Ind-B’desh Day-Night Test: 5 Big Concerns Regarding the Pink Ball

5 factors that could prove challenging in the Day-Night Test featuring India and Bangladesh.

4 min read

Video Editor: Purnendu Pritam
Cameraperson: Shiv Kumar Maurya

11 Day-Night tests have been played to date and in them, 257 wickets were taken by fast bowlers, while spinners claimed just 95. That stat alone gives one a fair estimate of why Ashwin and Jadeja are in focus as India get ready to host their first-ever day-night Test in Kolkata.

But what is different about the game apart from it beginning at 1 pm? Why are the pacers expected to be the busiest, but not so much Shami? Why is the second session going to be the ‘new opening session’?

Here are the 5 big areas of concern regarding the Day-night Test

1. The Pink Ball

The pink ball is being used in the day-night Test to aid visibility but Cheteshwar Pujara, who played the Duleep Trophy when India first used the pink ball in domestic cricket, still feels it will take some time before players can fully get accustomed to spotting the ball in changing light.

"In the twilight period, I feel that maybe, sighting the ball could be a little challenging. (But) the more you play, you get used to it," he said before the start of the Test series.

Pujara, however, and more importantly isn't the only Team India player who has pink ball experience. Mayank Agarwal, Rishabh Pant, Kuldeep Yadav, Mohammed Shami and Wriddhiman Saha have all played domestic matches with the pink ball. Bangladesh, however, have no players with any pink-ball experience.

2. The Lacquer on the Ball

Now to the attributes of the ball. What’s right on top is what’s being discussed the most as well.

The lacquer that provides the shine also helps protect the ball’s colour and is expected to help the pink ball swing more than the red one.

“I felt like it swings a lot more compared to the red ball because there’s extra lacquer on the ball and it doesn’t go away too fast and the seam holds upright quite a bit,”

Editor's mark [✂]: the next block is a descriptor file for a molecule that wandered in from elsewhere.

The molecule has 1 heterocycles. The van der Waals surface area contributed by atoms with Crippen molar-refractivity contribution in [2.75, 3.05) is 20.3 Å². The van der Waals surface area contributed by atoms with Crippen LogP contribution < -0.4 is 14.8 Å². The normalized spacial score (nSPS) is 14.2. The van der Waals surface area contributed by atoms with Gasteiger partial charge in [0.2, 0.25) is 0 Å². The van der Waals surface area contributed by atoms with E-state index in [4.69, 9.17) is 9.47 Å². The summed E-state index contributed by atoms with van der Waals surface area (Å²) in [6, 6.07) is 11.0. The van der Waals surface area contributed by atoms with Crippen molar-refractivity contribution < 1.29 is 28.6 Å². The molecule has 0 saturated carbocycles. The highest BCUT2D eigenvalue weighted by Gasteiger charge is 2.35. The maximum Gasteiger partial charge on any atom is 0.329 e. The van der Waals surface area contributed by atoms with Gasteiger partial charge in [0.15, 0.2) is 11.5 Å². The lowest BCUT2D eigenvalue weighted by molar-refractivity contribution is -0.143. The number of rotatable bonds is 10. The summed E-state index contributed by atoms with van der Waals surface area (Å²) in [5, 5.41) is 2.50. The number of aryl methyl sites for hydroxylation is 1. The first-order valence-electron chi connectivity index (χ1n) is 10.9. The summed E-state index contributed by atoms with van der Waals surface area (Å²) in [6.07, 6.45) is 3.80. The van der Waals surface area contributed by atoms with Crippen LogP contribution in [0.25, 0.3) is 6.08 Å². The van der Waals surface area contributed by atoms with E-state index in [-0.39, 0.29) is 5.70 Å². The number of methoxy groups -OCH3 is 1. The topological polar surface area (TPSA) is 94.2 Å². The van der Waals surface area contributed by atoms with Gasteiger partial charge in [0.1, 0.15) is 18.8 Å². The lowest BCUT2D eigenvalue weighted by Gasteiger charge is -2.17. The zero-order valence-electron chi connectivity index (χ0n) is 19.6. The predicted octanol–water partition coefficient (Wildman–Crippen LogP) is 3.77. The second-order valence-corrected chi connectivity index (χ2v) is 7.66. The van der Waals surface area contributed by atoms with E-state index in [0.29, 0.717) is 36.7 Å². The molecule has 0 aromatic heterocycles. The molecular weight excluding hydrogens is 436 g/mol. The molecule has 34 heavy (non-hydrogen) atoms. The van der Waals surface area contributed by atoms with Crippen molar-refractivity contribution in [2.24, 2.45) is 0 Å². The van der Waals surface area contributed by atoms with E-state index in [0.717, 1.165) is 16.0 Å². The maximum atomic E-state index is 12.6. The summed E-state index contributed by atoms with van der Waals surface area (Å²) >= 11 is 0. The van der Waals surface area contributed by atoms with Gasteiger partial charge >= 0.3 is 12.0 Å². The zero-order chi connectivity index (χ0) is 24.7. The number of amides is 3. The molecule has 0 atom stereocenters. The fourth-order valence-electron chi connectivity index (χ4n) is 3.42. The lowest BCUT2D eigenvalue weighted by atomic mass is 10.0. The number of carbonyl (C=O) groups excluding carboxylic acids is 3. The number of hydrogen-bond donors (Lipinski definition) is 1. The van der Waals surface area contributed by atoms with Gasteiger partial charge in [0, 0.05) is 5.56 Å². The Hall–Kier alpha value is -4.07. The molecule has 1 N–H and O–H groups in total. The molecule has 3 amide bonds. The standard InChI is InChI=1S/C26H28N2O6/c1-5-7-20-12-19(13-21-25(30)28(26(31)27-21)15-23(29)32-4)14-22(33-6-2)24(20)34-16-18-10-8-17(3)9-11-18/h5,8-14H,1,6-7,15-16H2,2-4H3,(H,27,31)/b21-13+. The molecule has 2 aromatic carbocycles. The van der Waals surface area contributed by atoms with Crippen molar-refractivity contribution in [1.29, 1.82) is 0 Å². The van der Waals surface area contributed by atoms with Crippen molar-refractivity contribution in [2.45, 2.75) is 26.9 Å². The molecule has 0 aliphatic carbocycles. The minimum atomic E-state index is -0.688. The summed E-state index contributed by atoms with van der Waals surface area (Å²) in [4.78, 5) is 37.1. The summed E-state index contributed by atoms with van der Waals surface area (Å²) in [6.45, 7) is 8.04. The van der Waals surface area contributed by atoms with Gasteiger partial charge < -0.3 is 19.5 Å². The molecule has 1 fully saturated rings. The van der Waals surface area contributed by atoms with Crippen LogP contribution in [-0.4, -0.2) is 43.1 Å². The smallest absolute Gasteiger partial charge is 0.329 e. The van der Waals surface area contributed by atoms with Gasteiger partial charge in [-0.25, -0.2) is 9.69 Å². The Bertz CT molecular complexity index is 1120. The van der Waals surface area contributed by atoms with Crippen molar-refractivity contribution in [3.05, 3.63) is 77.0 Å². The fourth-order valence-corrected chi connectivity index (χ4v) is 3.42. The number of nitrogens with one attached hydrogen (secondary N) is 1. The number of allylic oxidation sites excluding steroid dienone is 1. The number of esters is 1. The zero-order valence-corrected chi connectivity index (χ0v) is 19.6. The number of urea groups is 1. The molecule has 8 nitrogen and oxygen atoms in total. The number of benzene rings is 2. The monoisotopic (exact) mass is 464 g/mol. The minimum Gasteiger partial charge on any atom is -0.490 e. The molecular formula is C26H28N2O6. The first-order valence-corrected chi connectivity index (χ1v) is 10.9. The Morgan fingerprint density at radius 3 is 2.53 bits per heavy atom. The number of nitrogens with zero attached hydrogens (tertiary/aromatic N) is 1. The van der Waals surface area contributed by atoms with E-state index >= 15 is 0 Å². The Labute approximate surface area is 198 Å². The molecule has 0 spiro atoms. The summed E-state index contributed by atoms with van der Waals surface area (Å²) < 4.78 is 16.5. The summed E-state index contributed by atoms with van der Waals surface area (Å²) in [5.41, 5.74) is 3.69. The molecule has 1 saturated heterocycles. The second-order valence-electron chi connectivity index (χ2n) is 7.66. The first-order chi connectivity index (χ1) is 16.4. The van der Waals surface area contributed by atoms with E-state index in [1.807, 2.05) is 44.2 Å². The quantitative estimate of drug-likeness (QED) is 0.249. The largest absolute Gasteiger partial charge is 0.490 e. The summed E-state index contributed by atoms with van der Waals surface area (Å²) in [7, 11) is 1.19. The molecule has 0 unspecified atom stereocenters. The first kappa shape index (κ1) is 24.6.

Virat Kohli

There’s also the fact that because the protective lacquer on the ball needs to be, well, protected, the pitch and even the outfield will see a lot more grass so as to avoid it getting scratched and discoloured. Which, again, is a bonus for the fast bowlers.

“There is a certain amount of grass which has to be left so that the ball can sustain 90 overs and sustain the entire duration of play. That’s the challenge for the opening batsmen because the wicket will still be fresh. Even though it’s a 2 o clock, the wickets will be under cove.”
VVS Laxman on Star Sports’ show ‘Game Plan’

3. No Reverse Swing?

Now to the Shami factor. Reverse swing is being discussed a lot in context of the pink ball. Or actually, the expected lack of reverse swing.

For Shami to use reverse swing, the ball needs to be relatively older. But this SG ball has lacquer on it which protects it from exactly that. Which means India’s ace bowler may not come into the picture as often as he did in Indore.

A BCCI official, though, told IANS that this might not be the case. "The pinks balls prepared have all been hand stitched as that increases the chances of the ball aiding reverse swing. Shouldn't be a problem to get the pink cherry to reverse," he said.


4. No Aid for Spinners

Bangladesh spin bowling coach was quite candid on the ball and his spinners’ effectiveness in the match. ‘If I recall correctly, the spinners haven’t come into play that much. It has been about the seam bowlers,” he said on the sidelines of the team’s first practice session at Eden Gardens.

With only 26% of wickets in the 11 day-night Tests played to date going in the spinners’ kitty there’s a thing or two to worry about. There’s also the fact that in Kolkata dew is going to factor in a lot earlier than in other day-night matches because the sun will set by half-day’s play. More dew would mean the ball gets softer which, in turn, will prove problematic for Ashwin and Jadeja.

“Dew will be a challenging factor because even in one-day games during second innings the spinner has struggled to bowl, so during the Test, if the ball is wet and the seam is flat it will be difficult for them to grip the ball.”
VVS Laxman on Star Sports’ show ‘Game Plan’

There are some positives though. The third-highest wicket taker in day-night Tests is Pakistani spinner Yasir Shah, and West Indies’ spinner Devendra Bishoo, in fact, has the best bowling figures in day-night Tests – an 8/49 against Pakistan.


5. The Twilight Hour

Shami and Saha have both talked about how the second half of the second session each day will be key.

"The middle session should be the main focus for batsman while using the pink ball unlike the morning session that is usually considered the most important in a Test match as it will have more of a swing in Eden Gardens," Shami said.

While Saha pointed out something that will affect the slips and the keeper – the extra coating of lacquer is expected to make the ball wobble more, which could be a problem when the lights are changing during twilight.

“Batsmen tend to leave the ball the most in Test matches. If it is challenging for slips, it is for me as well as I stand beside them. The ball wobbles as our pacers bowl. That could be a factor but I have to accept the challenges. We are professionals.”
Mohammed Shami

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